The 81-year-old retired welder and machinist makes whimsical art objects from discarded objects. When Wilkinson sees an old car part or chair he doesn't see what has been, but what could be.
For more than 25 years Wilkinson served the farming and ranching community of Bertram, 10 miles east of Burnet, as a welder and machinist. It was a position akin to being the town blacksmith.
There wasn't much indication of the artistic ability of this good-natured country boy as he worked at his trade. When Wilkinson reconstructed a farm implement or repaired a windmill most folks in central Burnet County thought it was more magic than creativity.
To help draw attention to Bertram's Oatmeal Festival, Wilkinson built what he thought a still would look like, complete with a moonshiner, and put the sculpture in his backyard along TX29. A young inspector with the Texas Alcoholic Beverage Commission saw it and gave Wilkinson an invitation to visit the judge in Georgetown to explain his work of art. The judge sent two older inspectors to check out the still. They got a good laugh out of the work of art and Wilkinson got an apology; it isn't known if the first inspector got to keep his job.
The next big commission Wilkinson received was from the chamber of commerce, who thought that if the city had a dinosaur to pull in local parades it would help attract business to the town. After thinking about it a few weeks, he hit on the idea of making a dinosaur skeleton using parts and junk laying around his shop at the corner of East Vaughan and South East Streets, a block south of TX29.
The 30-foot long white dinosaur skeleton with an oil pan head and crankshaft legs on a trailer was an instant success in local parades. The monster's fame spread to San Marcos, where a college student/filmmaker heard about it and wanted to use it in a film she was working on. The film turned out to be a Mazda commercial that ran on national television several years ago.
In 1991, Wilkinson retired when his grandson opened a welding shop across the street. Seven generations of Wilkinsons have lived in Bertram since his great-grandfather arrived from Illinois.
Mr. Wilkinson was making things for his own enjoyment and to keep busy in retirement when he got a call from a guy who had seen a longhorn skull he had crafted from scraps. "The man asked how much I would take for the skull," Wilkinson said. "I said it wasn't really for sale, but I had been offered $200 for it and turned it down. The man asked if I would take $500 for it and I said, `When do you want to pick it up?'" When the buyer came with the check he also left his business card; he was a folk art collector for the Smithsonian Institute in Washington, D.C.
Wilkinson has built eagles, roadrunners, flamingos, and penguins. He's crafted sunflowers from old saw blades, turkeys from chair springs, fire ants and grasshoppers from railroad spikes and armadillos from motorcycle gas tanks. "Somebody once told me it was about time somebody found a use for those motorcycles," he said.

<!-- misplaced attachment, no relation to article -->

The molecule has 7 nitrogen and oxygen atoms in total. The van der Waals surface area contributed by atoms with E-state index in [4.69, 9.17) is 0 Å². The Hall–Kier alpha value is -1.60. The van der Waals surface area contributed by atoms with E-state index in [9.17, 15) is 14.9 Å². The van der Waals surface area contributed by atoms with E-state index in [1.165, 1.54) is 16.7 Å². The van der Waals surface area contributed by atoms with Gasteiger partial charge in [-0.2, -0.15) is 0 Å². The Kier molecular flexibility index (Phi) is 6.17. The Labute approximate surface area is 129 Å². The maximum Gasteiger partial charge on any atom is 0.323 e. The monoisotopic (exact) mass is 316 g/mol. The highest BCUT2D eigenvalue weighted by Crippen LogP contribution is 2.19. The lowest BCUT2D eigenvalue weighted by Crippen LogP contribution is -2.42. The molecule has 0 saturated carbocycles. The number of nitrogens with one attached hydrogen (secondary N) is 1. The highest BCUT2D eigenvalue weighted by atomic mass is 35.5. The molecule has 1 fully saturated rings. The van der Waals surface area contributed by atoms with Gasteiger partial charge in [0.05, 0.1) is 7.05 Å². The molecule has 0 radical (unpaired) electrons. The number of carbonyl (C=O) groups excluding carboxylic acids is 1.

Not only is Mr. Wilkinson an artist, he is also an inventor. One of his finest inventions is a strange blue contraption sitting in the corner of his garage waiting for someone to ask what it is. "That's my fire ant killer," he says with a grin. "What you do is set it down over the fire ant mound. Then you sprinkle a little sugar on the flat surface and wait for the ants to come up. When you've got quite a few you turn this handle." As he demonstrates the cranking, two rollers turn and smash ants.
"I got tired of standing over the fire ant mound cranking the handle, so I built a chair to go with it," he said, pulling up a small stool made with a metal tractor seat painted blue to match the ant smasher. "Then I needed someplace to set my soda pop where the ants couldn't get to it, so I added this here little shelf."
When his wife saw his invention, her comment was: "For an old man with no more time left than you've got, you'd think that you'd find something better to do with your time."
After spending a lifetime working hard, Garrett Wilkinson has found a way to keep active in his retirement. "It started out just for fun," he said, "but it started to pay off."
Coming up this weekend...
Fourth of July Celebration goes all weekend in Fredericksburg with pari-mutuel horse racing at the fairgrounds, July 4-6. 210/997-6523 or http://www.fredericksburg-texas.com/.
Fourth of July Picnic in Schulenburg begins with lunch and ends with Czech singers and fireworks at St. John's community (don't forget to visit the area's painted churches). 409/562-2457.
Freedom Fiesta in Seguin keeps the Wave Pool open late, has barbecue, games, and ends with fireworks at 9pm in Starcke Park, 6-10pm, July 4-5. 800/580-7322 or http://www.seguin.net
Great Train Race from Cedar Park to Burnet pits bicyclist against the Hill Country Flyer steam train for over 40 miles, July 19. Early registration ends July 11. 512/447-8468 or
Texas Music Events Calendars are available free from the Texas Music Office, 463-6666 or http://www.governor.state.tx.us/music